http://ocp.hul.harvard.edu/reading/commonplace.html

http://notesaboutnotes.com/Notes/CommonplaceBook.html

http://www.poets.org/viewmedia.php/prmMID/5637

http://en.wikipedia.org/wiki/Commonplace_book

Then I found the personal motherlode of commonplace books:  Thomas Jefferson kept a literary commonplace book, and it's been annotated and published.  I could not have been more thrilled about the existence of anything -- if I could go back in time to meet someone, see someone, be someone, it would be Thomas Jefferson.  I have a lot more to say about him, but suffice it to mention now that he's at the top of my admiration list.  Of course he kept a commonplace book, but how divine that it's been studied and published!
I have not wanted a book this much in a long time, and I love books.


And that my own copy of this treasure was under my Christmas tree this year makes it even more delightful. I am medulla-deep in it so far, enthralled with the intellectual landscape of Jefferson as a young man.

If you draw inspiration and intellectual stimulation from your reading as I do, you might consider keeping a little notebook and pen at your elbow to jot down those passages that truly move you.  It is powerful to leaf back through and see them, from many sources, all in one place.   It's a very old practice with a great deal of merit even in today's information age, and perhaps especially now, when information comes and goes so quickly.

Thursday, December 29, 2011

Still Giving Thanks

Caroline writes her thank-you after perusing the list.  She's an early reader, too, and writes better than I did at her age.

'Tis the time of year when we give thanks.  No, not the November eating holiday, but the post-Christmas thanks-giving to which I was rigorously subjected in childhood and to which my children also adhere:  the writing of thank-you notes to family and friends who were generous enough with their thoughts, time, and resources to send a Christmas remembrance to them.

My own mother was adamant about thank-you notes.  We received stationery on gift-giving occasions from her so that there were no excuses, and before we were permitted to play with the toy, read the book, or spend the money, a note to the giver had to be duly dispatched.  Although my brother and I rolled our eyes and complained at the great effort, it ingrained a habit in us that we have passed along to our own respective children, to take a few short moments to connect with the giver in thanks.  As we grew, it would have felt odd to use something given to us without having written our notes.  My ever-efficient brother got to a point where he'd write his notes before Christmas dinner was served.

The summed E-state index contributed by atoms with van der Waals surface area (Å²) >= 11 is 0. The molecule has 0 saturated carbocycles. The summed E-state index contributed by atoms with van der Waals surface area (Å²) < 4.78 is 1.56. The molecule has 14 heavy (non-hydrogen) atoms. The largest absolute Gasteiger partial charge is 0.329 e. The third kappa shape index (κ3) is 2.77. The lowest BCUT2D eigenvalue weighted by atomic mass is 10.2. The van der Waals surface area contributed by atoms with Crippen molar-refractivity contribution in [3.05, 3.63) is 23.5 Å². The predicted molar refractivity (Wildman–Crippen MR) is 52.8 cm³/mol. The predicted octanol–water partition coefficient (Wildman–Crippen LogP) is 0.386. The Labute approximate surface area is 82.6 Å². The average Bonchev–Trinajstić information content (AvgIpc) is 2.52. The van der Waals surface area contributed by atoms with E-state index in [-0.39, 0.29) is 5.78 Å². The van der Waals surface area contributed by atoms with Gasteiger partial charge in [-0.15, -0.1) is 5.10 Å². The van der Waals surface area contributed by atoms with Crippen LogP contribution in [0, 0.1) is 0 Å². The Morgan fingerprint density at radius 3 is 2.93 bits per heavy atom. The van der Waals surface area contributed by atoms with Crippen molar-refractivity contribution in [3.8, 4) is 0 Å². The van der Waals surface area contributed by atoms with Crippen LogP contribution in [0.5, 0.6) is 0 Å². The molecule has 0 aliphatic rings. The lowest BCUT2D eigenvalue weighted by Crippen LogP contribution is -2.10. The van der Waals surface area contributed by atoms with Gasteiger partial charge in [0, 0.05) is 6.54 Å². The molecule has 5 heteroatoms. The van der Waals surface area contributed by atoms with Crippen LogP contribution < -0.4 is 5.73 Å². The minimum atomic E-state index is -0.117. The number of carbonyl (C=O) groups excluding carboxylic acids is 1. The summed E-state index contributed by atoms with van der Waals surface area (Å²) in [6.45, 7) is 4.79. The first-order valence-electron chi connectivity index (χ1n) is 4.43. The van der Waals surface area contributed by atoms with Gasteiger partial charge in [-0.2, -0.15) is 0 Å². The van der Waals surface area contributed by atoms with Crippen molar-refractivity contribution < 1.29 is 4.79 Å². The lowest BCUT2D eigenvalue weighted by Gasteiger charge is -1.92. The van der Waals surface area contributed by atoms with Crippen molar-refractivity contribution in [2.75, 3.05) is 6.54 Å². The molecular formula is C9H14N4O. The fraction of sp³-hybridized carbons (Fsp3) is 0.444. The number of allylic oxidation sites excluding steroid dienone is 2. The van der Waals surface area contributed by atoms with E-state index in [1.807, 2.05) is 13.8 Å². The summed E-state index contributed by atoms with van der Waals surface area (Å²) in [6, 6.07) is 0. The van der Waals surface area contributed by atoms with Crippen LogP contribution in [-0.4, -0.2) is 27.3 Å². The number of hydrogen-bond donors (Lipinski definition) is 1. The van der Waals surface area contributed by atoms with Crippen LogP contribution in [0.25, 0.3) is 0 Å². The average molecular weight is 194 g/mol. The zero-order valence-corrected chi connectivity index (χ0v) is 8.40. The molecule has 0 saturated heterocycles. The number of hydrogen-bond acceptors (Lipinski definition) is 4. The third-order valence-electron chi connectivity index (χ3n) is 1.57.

It doesn't take much.  My 4-year old daughter writes only the basics:  dear Aunt and Uncle, thank you for the gift, love Caroline.  My 9-year old son has been instructed to write a real thank-you note, which has a salutation, a thanks for the gift, something nice about the gift, and well wishes for the giver along with his closing.  It only takes him a few minutes to dash off a note, and over the past few years, he's gotten quite good at it, even with handling a diplomatic situation in which the giver meant well but the gift was entirely not to his taste.

Over the past few years, I've had relatives compliment me for having my children write these thank-yous, and I personally think it's a sad commentary on modern times that more children are not compelled to thank those who are generous to them, with more than an email or a phone call.  Of course a written note is a nod to days gone by -- but so are many gestures of thoughtfulness, and that is why we preserve them.